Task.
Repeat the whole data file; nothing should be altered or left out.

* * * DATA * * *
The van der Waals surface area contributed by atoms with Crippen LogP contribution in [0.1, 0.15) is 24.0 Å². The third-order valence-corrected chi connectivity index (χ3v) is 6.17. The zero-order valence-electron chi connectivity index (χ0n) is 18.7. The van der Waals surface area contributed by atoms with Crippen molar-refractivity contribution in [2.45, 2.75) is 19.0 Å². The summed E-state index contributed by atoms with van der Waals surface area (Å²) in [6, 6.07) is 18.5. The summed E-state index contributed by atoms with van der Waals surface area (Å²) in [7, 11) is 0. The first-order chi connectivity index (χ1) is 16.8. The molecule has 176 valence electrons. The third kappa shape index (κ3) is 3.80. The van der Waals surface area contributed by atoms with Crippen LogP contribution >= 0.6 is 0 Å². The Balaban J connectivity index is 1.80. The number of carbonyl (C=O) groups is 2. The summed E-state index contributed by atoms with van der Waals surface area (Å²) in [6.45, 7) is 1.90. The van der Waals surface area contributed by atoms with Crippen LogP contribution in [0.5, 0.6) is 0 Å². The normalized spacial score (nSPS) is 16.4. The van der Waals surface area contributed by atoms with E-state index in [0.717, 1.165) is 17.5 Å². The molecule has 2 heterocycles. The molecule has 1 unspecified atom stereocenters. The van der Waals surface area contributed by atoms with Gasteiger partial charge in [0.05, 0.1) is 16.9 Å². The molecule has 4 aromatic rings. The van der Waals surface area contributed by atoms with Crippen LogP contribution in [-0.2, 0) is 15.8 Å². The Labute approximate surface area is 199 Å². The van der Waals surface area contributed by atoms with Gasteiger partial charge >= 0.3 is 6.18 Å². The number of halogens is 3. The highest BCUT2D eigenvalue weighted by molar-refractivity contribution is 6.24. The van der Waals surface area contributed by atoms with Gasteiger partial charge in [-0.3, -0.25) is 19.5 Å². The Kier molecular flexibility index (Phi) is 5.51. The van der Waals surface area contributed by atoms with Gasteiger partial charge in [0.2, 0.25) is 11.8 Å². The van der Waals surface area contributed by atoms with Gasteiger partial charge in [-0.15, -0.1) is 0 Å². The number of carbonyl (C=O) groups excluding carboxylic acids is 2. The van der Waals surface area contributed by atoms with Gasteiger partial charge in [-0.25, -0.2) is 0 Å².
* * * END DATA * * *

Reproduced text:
The van der Waals surface area contributed by atoms with Crippen LogP contribution in [0.1, 0.15) is 24.0 Å². The third-order valence-corrected chi connectivity index (χ3v) is 6.17. The zero-order valence-electron chi connectivity index (χ0n) is 18.7. The van der Waals surface area contributed by atoms with Crippen molar-refractivity contribution in [2.45, 2.75) is 19.0 Å². The summed E-state index contributed by atoms with van der Waals surface area (Å²) in [6, 6.07) is 18.5. The summed E-state index contributed by atoms with van der Waals surface area (Å²) in [7, 11) is 0. The first-order chi connectivity index (χ1) is 16.8. The molecule has 176 valence electrons. The third kappa shape index (κ3) is 3.80. The van der Waals surface area contributed by atoms with Crippen LogP contribution >= 0.6 is 0 Å². The Balaban J connectivity index is 1.80. The number of carbonyl (C=O) groups is 2. The summed E-state index contributed by atoms with van der Waals surface area (Å²) in [6.45, 7) is 1.90. The van der Waals surface area contributed by atoms with Crippen LogP contribution in [0.5, 0.6) is 0 Å². The normalized spacial score (nSPS) is 16.4. The van der Waals surface area contributed by atoms with E-state index in [0.717, 1.165) is 17.5 Å². The molecule has 2 heterocycles. The molecule has 1 unspecified atom stereocenters. The van der Waals surface area contributed by atoms with Gasteiger partial charge in [0.05, 0.1) is 16.9 Å². The molecule has 4 aromatic rings. The van der Waals surface area contributed by atoms with Crippen LogP contribution in [-0.2, 0) is 15.8 Å². The Labute approximate surface area is 199 Å². The van der Waals surface area contributed by atoms with Gasteiger partial charge >= 0.3 is 6.18 Å². The number of halogens is 3. The highest BCUT2D eigenvalue weighted by molar-refractivity contribution is 6.24. The van der Waals surface area contributed by atoms with Gasteiger partial charge in [-0.3, -0.25) is 19.5 Å². The Kier molecular flexibility index (Phi) is 5.51. The van der Waals surface area contributed by atoms with Gasteiger partial charge in [0.2, 0.25) is 11.8 Å². The van der Waals surface area contributed by atoms with Gasteiger partial charge in [-0.15, -0.1) is 0 Å². The number of carbonyl (C=O) groups excluding carboxylic acids is 2. The van der Waals surface area contributed by atoms with Gasteiger partial charge in [-0.25, -0.2) is 0 Å².